Ultraviolet (UV) water treatment systems effectively inactivate microorganisms*, resulting in lowering the risk of contracting illnesses. The ultraviolet light breaks down and inactivates water borne pathogens, leaving them unable to reproduce. There are several benefits of UV water treatment, here are some examples:

  • Cost-effective
  • No change to the taste or odor of the water
  • Simple maintenance
  • No disinfection by-products
  • Reduce plastic bottle usage
  • Environmentally friendly
  • No moving parts to wear out
  • Compact systems to fit in small and large places
  • No added chemicals 

Disinfection is defined as “the act of disinfecting, using specialized cleansing techniques that destroy or prevent growth of organisms capable of infection.”

In regards to water, there are typically two methods of water disinfection:
• Chemical disinfection: chlorine, ozone, iodine, bromine.
• Physical disinfection: UV light, boiling, fine filtration.

In chemical water disinfection a chemical must be added in order to destroy the microorganisms present. One of the most popular methods of chemical disinfection is chlorination, a common disinfection method for drinking water.

Physical disinfection, including boiling, filtration and ultraviolet disinfection, does not require anything to be added to the water. One of the simplest and most effective ways to disinfect drinking water is by using UV disinfection.

  • When the contaminated water is boiled only the microorganisms are targeted killing them as the temperature increases.
  • When the contaminated water is fine filtered specific microorganisms are removed depending on their size and the rating of the filter.
  • When UV light sterilization is applied, only the microorganisms are targeted through DNA inactivation.


Using any of the above physical methods will not change the taste, odour or chemical makeup of the water.

*LUMINOR’s systems are tested for reduction of the MS-2 coliphage challenge microorganism to demonstrate a log reduction greater than or equal to the reduction caused by a dose of 40mJ/cm^2*

UV water treatment is a relatively simple process.

How UV disinfection works in a LUMINOR chamber

Step 1: Pre-treated water enters the stainless steel chamber flowing around the UV lamp.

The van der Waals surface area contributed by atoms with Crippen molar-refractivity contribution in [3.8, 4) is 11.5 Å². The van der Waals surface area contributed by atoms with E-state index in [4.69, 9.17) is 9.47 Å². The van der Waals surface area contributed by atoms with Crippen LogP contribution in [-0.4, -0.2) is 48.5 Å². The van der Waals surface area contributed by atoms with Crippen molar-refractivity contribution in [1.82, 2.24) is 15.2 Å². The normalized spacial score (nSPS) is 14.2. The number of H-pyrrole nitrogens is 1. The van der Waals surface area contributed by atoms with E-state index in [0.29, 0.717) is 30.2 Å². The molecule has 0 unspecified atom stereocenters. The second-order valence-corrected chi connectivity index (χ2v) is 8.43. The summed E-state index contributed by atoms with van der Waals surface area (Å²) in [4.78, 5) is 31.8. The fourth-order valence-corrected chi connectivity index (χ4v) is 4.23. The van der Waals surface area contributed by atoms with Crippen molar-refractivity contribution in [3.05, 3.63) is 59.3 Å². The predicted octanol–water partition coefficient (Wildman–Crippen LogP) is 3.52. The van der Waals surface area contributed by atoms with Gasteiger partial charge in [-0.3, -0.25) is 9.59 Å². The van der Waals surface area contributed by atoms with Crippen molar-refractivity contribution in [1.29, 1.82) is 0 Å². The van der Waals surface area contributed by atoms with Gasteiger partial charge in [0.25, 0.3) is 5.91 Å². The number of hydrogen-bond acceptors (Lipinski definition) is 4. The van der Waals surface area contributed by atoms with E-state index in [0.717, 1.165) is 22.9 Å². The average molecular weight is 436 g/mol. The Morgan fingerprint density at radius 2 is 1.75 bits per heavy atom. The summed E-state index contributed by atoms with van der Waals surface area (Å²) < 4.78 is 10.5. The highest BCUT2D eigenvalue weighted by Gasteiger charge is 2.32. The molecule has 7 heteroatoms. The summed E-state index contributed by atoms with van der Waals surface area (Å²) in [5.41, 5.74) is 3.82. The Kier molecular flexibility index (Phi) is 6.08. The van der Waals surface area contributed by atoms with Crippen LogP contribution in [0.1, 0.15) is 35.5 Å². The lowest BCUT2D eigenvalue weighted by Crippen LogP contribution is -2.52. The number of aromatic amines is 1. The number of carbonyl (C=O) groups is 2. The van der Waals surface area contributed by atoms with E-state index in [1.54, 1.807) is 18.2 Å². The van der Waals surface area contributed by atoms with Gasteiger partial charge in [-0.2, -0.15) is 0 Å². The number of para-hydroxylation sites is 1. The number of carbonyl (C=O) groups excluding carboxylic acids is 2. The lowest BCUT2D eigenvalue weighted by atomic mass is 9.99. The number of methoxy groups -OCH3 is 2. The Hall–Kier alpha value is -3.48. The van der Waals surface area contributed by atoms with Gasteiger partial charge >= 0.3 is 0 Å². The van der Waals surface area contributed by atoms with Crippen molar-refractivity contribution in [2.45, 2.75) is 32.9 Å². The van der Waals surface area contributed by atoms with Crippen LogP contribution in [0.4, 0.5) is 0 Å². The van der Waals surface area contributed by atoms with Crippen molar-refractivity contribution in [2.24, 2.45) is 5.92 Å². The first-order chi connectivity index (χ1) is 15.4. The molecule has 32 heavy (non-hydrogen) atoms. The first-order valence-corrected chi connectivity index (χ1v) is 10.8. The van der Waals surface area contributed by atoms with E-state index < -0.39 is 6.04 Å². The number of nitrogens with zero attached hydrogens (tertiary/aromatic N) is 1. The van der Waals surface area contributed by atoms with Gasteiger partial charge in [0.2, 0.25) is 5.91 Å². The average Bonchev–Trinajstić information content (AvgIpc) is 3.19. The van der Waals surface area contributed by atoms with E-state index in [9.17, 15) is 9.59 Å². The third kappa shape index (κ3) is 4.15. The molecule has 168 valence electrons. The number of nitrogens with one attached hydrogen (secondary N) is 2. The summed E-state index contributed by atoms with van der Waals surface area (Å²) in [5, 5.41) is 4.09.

Step 2: The microbes in the water are exposed to the ultraviolet light (254nm wavelength) which alters their DNA, making them unable to replicate. The microbes are now harmless.

Step 3: The treated water then leaves the chamber and enters your homes water supply. The water is now safe for drinking, bathing and safe for use in food production.

There are several barriers that can affect UV performance.

  • Suspended solids, both visible and non-visible, particulate matter, commonly referred to as turbidity.
  • Scaling caused by physical scale deposits on the quartz sleeve from iron, manganese or calcium carbonate.
  • UV absorbing compounds, most often caused by dissolved substances. Certain organic substances such as humic or fumic acids (tannins), and certain in-organic substances such as iron and manganese absorb UV light, reducing the chambers effectiveness. These contaminants must be addressed before entering the chamber for UV treatment to be effective. UV is not a stand-alone water treatment process and is always accompanied by other treatment processes.

Cutaway model of a UV disinfection reactor

Cutaway model of a UV disinfection reactor
(Credit: Z22 - Own work, CC BY-SA 4.0)

Example of a single-celled protozoa organism

Example of a single-celled protozoa microorganism

Once a UV water treatment system is chosen for the home, the question arises as to where to install the system.

If you only consume the water from one tap, the installation of a point-of-use (POU) UV system may be the best choice if only one tap exists in the dwelling.

A typical point-of-use installation

For homes that have more than one tap, including a bathroom faucet, the installation of a point-of-entry (POE) UV system will be the best choice for a whole-home water purification system. These systems ensure all water in the building is being treated.

A typical point-of-use installation